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"Can the West be converted?" PDF Print E-mail
Wednesday, 02 July 2008 15:22
Written by Joe Waters
Sherry drew our attention yesterday to an interesting article from the most recent issue of Lausanne World Pulse, an evangelical journal dedicated to the study and discussion of world missions. As I was perusing this issue I came across a very interesting question that the great missionary and theologian Leslie Newbigin posed upon his return from the mission fields of India: "Can the West be converted?" Embedded in that question, of course, is not only the can, but also the how.

The whole bit:

Over two decades ago Lesslie Newbigin asked a question that has yet to be sufficiently grappled with. Returning from India (where he had served as a missionary) to his home in the United Kingdom, he discovered that the Western world was just as much a valid mission field as the India he had departed from, and that Christians needed to be thinking missionally in the Western context just as much as outside of it. This prompted him to ask the question, “Can the West be converted?” a query that has consumed the thinking of increasing numbers of church workers in the Western world. Sadly, as Newbigin surveyed missiological literature for application to the West he concluded:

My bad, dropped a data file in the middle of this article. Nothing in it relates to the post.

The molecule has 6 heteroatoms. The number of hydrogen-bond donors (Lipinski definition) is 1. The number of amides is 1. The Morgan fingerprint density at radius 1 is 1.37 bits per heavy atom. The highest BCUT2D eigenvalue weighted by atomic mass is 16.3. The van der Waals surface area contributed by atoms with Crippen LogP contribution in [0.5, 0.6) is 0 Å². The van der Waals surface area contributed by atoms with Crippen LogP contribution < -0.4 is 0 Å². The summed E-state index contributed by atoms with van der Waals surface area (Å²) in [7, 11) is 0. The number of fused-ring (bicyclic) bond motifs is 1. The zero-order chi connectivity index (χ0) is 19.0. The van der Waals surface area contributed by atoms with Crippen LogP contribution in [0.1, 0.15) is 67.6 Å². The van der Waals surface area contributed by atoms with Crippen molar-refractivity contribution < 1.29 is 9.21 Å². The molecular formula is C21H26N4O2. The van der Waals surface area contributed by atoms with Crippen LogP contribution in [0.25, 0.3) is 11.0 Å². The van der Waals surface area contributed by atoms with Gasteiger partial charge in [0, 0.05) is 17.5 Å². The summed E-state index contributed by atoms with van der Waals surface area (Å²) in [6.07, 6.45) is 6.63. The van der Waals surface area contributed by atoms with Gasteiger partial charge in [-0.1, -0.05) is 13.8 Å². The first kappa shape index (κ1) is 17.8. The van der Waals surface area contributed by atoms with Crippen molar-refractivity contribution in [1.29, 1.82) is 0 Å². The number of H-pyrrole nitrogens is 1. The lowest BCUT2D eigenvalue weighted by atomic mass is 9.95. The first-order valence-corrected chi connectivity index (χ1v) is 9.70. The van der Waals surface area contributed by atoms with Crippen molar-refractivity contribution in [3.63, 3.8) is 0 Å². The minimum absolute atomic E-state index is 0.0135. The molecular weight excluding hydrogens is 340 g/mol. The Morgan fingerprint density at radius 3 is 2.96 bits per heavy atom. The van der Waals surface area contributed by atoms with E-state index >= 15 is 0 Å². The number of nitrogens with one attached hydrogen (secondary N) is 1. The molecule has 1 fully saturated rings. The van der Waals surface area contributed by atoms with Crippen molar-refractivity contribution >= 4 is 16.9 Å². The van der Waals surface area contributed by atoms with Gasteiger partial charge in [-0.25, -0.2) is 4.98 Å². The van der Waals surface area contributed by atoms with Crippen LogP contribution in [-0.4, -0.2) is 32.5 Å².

The weakness, however, of this whole mass of missiological writing is that while it has sought to explore the problems of contextualization in all the cultures of humankind from China to Peru, it has largely ignored the culture that is the most widespread, powerful, and persuasive among all contemporary cultures—namely, what I have called modern Western culture.

With the global shift of Christianity’s growth from the Northern to the Southern Hemisphere, and the increasingly pluralistic and post-Christian nature of the West, the presence of the new religions and subjective life spiritualities may provide us with a context by which we can work through answers to Newbigin’s question and experiment with the development of new approaches at contextualization and new theologies for the rapidly changing Western world.

The whole article is here.

 

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